A while back, I was beginning to train for my first marathon. It might come as no surprise, since I'm a business intelligence analyst, that I tracked every single workout in a spreadsheet, three websites, and a notebook. I wore a GPS watch and an activity tracker — both with heart rate monitors — so I could compare. In other words, I was up to my eyeballs in data.

When race day finally arrived, I felt good. I had put the work in, and was ready to enjoy the reward. I ran fast, and exceeded my goal by over 20 minutes. It got me thinking, though.

Did knowing my VO2 max, recovery hours, my average heart rate for a ten-mile run on May 3rd, or the year-over-year performance graph from an annually run 5k make a difference in my race? My success ultimately came from two things: I had a training plan, and I tracked how I performed to that plan — if I ran the miles on the days I said I would. The truth was, I wasn't even looking at any of those other charts and graphs. They were just noise around my end goal.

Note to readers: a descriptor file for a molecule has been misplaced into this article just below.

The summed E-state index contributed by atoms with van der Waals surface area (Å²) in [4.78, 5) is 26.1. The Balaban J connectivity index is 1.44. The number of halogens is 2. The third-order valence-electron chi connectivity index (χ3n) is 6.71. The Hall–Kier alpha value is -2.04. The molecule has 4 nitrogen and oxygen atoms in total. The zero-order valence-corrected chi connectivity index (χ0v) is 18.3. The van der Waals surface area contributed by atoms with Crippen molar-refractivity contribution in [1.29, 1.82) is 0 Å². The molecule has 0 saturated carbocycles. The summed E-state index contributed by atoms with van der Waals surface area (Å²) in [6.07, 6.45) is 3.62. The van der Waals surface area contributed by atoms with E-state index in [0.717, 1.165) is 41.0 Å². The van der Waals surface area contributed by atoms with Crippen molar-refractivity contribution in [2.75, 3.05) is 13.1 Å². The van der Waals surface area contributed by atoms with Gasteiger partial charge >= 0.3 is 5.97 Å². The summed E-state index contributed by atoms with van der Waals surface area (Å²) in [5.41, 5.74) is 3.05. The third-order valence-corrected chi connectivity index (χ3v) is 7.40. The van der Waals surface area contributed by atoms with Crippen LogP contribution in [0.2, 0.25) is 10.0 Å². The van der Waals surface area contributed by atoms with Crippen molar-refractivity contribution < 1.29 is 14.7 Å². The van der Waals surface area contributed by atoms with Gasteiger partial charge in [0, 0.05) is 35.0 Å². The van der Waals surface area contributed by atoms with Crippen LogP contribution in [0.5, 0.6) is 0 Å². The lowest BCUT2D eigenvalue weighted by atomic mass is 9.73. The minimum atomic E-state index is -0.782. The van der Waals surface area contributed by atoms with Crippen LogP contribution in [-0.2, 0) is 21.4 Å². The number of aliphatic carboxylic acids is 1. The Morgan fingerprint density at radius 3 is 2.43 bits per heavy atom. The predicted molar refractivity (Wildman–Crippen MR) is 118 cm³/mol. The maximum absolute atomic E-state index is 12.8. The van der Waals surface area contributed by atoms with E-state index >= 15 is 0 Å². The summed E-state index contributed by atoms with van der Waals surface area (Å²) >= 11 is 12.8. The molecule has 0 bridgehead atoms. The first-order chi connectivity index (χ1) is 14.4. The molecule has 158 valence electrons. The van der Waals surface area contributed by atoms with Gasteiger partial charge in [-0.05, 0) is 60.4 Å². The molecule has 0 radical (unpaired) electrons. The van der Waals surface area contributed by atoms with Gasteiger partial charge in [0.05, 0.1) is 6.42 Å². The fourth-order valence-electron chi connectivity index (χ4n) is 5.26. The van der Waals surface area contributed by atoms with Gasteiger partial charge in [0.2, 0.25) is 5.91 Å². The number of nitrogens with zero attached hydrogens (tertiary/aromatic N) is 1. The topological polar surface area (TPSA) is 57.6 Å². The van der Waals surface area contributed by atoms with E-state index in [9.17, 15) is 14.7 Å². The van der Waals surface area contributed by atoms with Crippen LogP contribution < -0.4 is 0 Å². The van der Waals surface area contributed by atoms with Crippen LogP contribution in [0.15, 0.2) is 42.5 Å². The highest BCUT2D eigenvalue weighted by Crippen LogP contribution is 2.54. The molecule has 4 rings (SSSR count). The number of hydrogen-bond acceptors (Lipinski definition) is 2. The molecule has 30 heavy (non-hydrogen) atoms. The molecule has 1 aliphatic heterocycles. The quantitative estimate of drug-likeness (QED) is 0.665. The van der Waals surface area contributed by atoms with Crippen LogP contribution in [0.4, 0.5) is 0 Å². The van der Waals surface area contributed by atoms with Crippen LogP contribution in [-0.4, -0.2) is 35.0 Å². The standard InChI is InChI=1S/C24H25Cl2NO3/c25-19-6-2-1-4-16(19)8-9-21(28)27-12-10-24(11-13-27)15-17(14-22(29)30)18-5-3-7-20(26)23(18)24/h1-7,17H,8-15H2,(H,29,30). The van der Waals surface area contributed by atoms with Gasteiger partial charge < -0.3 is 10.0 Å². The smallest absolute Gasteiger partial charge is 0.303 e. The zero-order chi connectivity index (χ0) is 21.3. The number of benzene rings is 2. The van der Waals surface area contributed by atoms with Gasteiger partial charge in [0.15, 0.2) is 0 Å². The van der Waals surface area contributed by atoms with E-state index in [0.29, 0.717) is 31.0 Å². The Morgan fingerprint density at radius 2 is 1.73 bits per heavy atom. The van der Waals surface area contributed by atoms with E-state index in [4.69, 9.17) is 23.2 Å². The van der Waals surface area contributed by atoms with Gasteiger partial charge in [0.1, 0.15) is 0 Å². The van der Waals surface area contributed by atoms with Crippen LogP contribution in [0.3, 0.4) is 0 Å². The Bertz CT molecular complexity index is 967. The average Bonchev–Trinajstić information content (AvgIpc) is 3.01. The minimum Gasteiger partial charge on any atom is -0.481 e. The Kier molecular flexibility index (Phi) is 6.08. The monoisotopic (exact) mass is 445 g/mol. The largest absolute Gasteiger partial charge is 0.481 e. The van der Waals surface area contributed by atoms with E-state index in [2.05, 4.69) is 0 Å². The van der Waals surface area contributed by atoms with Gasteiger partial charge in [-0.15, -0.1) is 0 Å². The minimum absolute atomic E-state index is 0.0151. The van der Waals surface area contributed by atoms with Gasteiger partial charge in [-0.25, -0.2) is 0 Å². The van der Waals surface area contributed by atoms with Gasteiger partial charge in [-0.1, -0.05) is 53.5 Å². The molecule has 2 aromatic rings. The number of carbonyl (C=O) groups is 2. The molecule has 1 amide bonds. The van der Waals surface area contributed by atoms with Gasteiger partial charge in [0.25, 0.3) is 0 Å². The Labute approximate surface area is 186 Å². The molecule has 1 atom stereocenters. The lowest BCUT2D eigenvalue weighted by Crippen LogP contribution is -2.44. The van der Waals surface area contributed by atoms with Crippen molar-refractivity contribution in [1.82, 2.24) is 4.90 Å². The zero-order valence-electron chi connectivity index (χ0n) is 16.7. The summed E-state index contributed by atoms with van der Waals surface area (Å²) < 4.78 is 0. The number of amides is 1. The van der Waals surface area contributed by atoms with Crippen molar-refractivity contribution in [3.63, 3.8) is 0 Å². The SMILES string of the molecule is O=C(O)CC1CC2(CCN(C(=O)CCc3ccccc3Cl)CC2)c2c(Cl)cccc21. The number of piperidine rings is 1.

In the corporate world, there is no shortage of tools promising to take your data and make you more successful. At First Business Bank, we've been on a similar journey. A few years ago, we invested in a business intelligence tool that had all the bells and whistles. We designed incredibly in-depth spaces of data that could present the user with any data fact they could possibly want. The only problem was that our users weren't adopting the tool. Around the nuggets of valuable information, there was an awful lot of noise. 

Fast forward to today: we're revising our approach. Enough with the "Big Data." We’re interested in leveraging the small data that can direct the work we do on a daily basis. We are taking a look at the end goal, and breaking it down into a plan. That plan is then broken down to what we actually have to accomplish day-to-day to make progress. The metrics we present should provide actionable direction for what we need to do next.

It's a simple approach, but we hope it will be the plan that gets us across the finish line ahead of our goal.